Head of Jesus burnt for council-funded art

Edinburgh City Council is backing an arts exhibition costing around £100,000 to mark 400 years of the King James Bible – including burning a sculpted head of Jesus.

Atheist artist, David Mach, will make the head out of matches and then set light to it before putting the burned remains on display in the City Art Centre, Edinburgh.

It is part of a large-scale exhibition to mark 400 years of the King James Bible, for which Edinburgh City Council has contributed £17,500.

The whole exhibition will cost £97,500 – but most of that is expected to be paid for by admission fees and retail sales.


The Christian Institute called the stunt “appalling”, saying it will cause unnecessary upset and offence to many Christians. But the artist says it is “beautiful and good”.

Spokesman Mike Judge said: “This is typical of everything Christians have come to expect from local authorities’ attitudes to Christianity.

“Can you imagine them doing this to an image of Mohammed? No, nor can I.”


The exhibit, due to open in July and run until October, will also include cinematic displays inspired by Bible stories and sculptures of the crucifixion made out of coat hangers.

Artist David Mach defended the Jesus head burning, saying he will also burn a head representing the Devil.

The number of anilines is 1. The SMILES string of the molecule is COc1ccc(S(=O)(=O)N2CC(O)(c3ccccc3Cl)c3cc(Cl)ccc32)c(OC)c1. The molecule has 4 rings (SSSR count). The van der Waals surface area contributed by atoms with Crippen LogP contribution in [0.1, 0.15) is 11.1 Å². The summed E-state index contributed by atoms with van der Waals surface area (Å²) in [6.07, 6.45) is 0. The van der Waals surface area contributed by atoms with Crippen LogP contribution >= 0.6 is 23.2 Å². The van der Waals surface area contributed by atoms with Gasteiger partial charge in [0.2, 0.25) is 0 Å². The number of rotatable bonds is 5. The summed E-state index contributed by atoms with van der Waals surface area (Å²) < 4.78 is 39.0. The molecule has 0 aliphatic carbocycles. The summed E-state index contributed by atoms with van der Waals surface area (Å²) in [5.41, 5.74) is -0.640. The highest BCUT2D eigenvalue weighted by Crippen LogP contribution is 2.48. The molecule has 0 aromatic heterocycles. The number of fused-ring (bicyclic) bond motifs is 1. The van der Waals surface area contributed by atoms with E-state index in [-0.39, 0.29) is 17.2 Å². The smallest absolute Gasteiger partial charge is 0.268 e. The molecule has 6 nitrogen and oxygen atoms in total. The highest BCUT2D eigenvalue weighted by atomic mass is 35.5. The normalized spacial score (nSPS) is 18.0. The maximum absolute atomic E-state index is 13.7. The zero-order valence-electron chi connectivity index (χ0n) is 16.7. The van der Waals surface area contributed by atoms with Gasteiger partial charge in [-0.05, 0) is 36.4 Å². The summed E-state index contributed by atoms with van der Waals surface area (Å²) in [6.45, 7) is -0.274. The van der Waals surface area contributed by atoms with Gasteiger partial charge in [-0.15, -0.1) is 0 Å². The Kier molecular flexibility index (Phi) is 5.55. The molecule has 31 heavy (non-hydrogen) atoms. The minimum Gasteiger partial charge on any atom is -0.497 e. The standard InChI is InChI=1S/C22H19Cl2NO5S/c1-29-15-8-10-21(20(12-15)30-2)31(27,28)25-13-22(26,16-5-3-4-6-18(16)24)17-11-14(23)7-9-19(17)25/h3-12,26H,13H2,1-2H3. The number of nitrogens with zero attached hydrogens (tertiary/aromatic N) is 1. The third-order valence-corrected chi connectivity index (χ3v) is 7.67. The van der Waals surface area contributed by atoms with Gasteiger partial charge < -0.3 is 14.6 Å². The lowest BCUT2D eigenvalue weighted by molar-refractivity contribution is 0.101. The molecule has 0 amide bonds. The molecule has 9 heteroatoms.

He said: “We don’t really need to ask anyone’s permission, we can just burn them outside. I think it’s fair enough to burn the head of Jesus if you’re going to do the same with the devil.”


He added: “I think it will be beautiful and good. Everything I’ve done is considered and respectful. It’s not a religious attack, even though I’m not religious.”

He will also depict heaven and hell by showing photographic collages of people throwing themselves from a burning Eiffel Tower and a girl holding a knife to the throat of Disney character, Bambi.

There was uproar in Glasgow in 2009 when a taxpayer-funded exhibition displayed a Bible and invited visitors to scrawl all over it if they thought it had ‘written out’ homosexuals.

Later that year, a 200-year-old Bible that had been deep fried in batter was sold as a piece of art by a taxpayer-funded gallery in Glasgow.

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